This would find "Acrobat Reader 9" in case of Acrobat Reader 9 and include a file called ReaderSettings.fsh once per user per computer. If you later upgrade Acrobat Reader, the Once mechanism will run again when the text changes in the programs list. You can find the RegisterInstallation command and related features under "Installations - Internal" in the Engine Browser tree in the script editor. Under "Installations - Windows" in the script editor's "Engine Browser" tree, you can find the same functionality based on the Windows programs list. It might seem like a good idea to use this instead, but then you have to understand the pros and cons. The main reason why FastTrack Scripting Host keeps its own list of installed software based on the RegisterInstallation and UnregisterInstallation commands is simply that the Windows installation list is unreliable, because software vendors tend to change the listed names from version to version. On the other hand, if you need to set user settings for installations that are not scripted with FastTrack, this is the best alternative. For an example of installing applications based on the Windows installation list, please refer to this case study.

Common install scripts

Most installers use MSI (Windows Installer), which allows you to run the installation itself quietly through the InstallMSI command. But you can install anything, as long as you know the unattended switches for the setup program. The only criteria we have for the installer is that it can run without user intervention and preferably also without any GUI. If you look hard enough, you will learn that any installer can actually run quietly or silently with the right switches.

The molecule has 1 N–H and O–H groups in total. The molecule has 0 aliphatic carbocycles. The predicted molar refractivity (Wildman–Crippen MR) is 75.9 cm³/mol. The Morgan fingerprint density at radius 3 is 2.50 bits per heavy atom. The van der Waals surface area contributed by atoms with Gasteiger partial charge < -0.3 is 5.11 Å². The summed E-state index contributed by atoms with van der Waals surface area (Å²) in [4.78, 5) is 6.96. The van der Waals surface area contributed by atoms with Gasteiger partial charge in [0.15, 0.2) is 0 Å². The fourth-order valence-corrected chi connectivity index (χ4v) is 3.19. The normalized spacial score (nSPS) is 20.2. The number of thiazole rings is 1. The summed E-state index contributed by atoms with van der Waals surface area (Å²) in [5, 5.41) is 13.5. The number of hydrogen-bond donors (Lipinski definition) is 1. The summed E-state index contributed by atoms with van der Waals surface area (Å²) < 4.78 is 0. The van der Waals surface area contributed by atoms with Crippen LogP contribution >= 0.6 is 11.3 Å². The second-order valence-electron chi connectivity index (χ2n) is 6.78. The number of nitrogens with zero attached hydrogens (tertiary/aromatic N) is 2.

If you run into an installer that you think that you cannot run without user intervention, you should search the internet. There is always a hidden switch. You must find this instead of being tempted to use one of the snapshot-based re-packagers that are available. Repackaging is a dirty way of solving the problem, because it requires a common starting point. Let's say an application installer sets 100 registry keys and on the snapshot machine, it captures 98, meaning two are not in the new package. This is probably because those two are almost always set, but if they are missing on a few of the machines you deploy the package to, the installation is not complete. And a new version of Windows might break your scripts this way, because maybe these two keys are no longer set by default. Good examples are TeamViewer and Malwarebytes, where the switches can be found by doing a little detective work with Google.

Another classic problem is when the real installation files are wrapped in a single exe file, which is the case for Adobe Reader for example. Let's create an install script for Acrobat Reader 9.0. Run the setup exe file and observe that it starts by unpacking the actual installation files. When the installation prompts for start, you need to locate the real installation files. In this case they will be located under "Local Settings\Application Data\Adobe\Reader 9.0\Setup Files" in your profile. Copy these files and close the installer again, which removes the installation files again. In your copy of the files, you can see, that the "Reader9" directory is the actual installer and that it is in fact MSI. So scripting Acrobat Reader is now no different than all other MSI packages such as Microsoft Office.

Now that we have the actual installer files, let's wrap them in a script that can both install and uninstall. We will assume that you copied the "Reader9" files to a subdirectory called "Bin". If you want an uninstall script also, it is up to you, whether you want to use the same script for installation and uninstallation or you want to use two separate scripts. If you use one script, you can use a command-line parameter to control which one is actually executed, as shown below. You can use the /p switch to pass a command-line parameter to the script, which is extracted with the CmdParam function. So in this case, specifying "/p action=uninstall" will run an uninstallation and anything else will run the installer.